Writing a Family History Biographical Essay, Part 1
Select Your Subject
Do you want to reveal your family members or ancestors as unique human beings rather than the sum of lifeless facts often found in family history biographical profiles?
Write a Family Member or Ancestor to Life
One way you can write a family member or ancestor to life is to write a biographical essay. The purpose of writing a biographical essay is to develop a main idea or a point about a person. Think of yourself as a journalist writing a feature piece on an interesting person rather than a family historian writing a biographical profile.
For example, as this blog series continues, I model how I plan a biographical essay about my maternal grandfather, Otho H. Pollock, during a specific time frame in his life. I want to explore who he was as a horseman and a person during his early adulthood from the late 1910’s to the early 1930’s.
If you are organizing your piece around the concept of a similar personality trait several people in your family have shared throughout generations, consider writing a collective biographical essay. For example, you could write a collective biography of the adventurous military people in your family history, present the practical jokers in your family across several generations, or show how a family motto supports family members in tough times.
Step 1: Narrow Your List of Potential Subjects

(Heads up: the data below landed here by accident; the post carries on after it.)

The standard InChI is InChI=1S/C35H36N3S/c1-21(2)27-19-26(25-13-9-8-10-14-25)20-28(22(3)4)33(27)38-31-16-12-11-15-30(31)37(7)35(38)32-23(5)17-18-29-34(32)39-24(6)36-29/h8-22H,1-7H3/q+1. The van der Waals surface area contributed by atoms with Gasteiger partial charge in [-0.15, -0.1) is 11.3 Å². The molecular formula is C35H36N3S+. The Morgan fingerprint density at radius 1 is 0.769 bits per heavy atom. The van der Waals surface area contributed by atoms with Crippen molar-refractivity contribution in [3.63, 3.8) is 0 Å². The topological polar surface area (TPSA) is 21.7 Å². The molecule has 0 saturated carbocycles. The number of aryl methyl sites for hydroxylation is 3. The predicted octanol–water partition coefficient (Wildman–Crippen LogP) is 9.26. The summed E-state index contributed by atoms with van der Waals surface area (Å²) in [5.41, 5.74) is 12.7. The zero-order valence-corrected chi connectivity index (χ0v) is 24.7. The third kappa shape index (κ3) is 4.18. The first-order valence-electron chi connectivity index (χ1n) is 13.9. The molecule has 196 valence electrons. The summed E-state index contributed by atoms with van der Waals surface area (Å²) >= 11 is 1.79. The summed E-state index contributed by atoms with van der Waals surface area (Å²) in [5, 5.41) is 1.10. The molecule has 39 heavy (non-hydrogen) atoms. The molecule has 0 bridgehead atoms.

Many of you interested in writing about your family members and ancestors keep a mental short list of family “characters” you want to explore through writing. So, how do you narrow your list down to one when you want to start writing today?
First, put those names of the people on your short list of subjects into a brainstorming chart like the one below. Then, generate as many details as you can as fast as you can. Put yourself on a timer and try to keep it under 15 minutes. You don’t need to fill out every box, just fill out what you can in the fifteen minutes. Resist turning this into a research exercise. When you complete your brainstorming chart, one person should stand out to you as the one you are most motivated to write about first.
Still need help narrowing? The following questions may help you if you are torn between several subjects for your biographical essay:
• Which person seems more interesting or exciting to you personally? What do you know about that person? And, more importantly, what do you want to learn about that person that you don’t know?
• Which person’s life experiences connect in some way with his or her family members or descendants living now?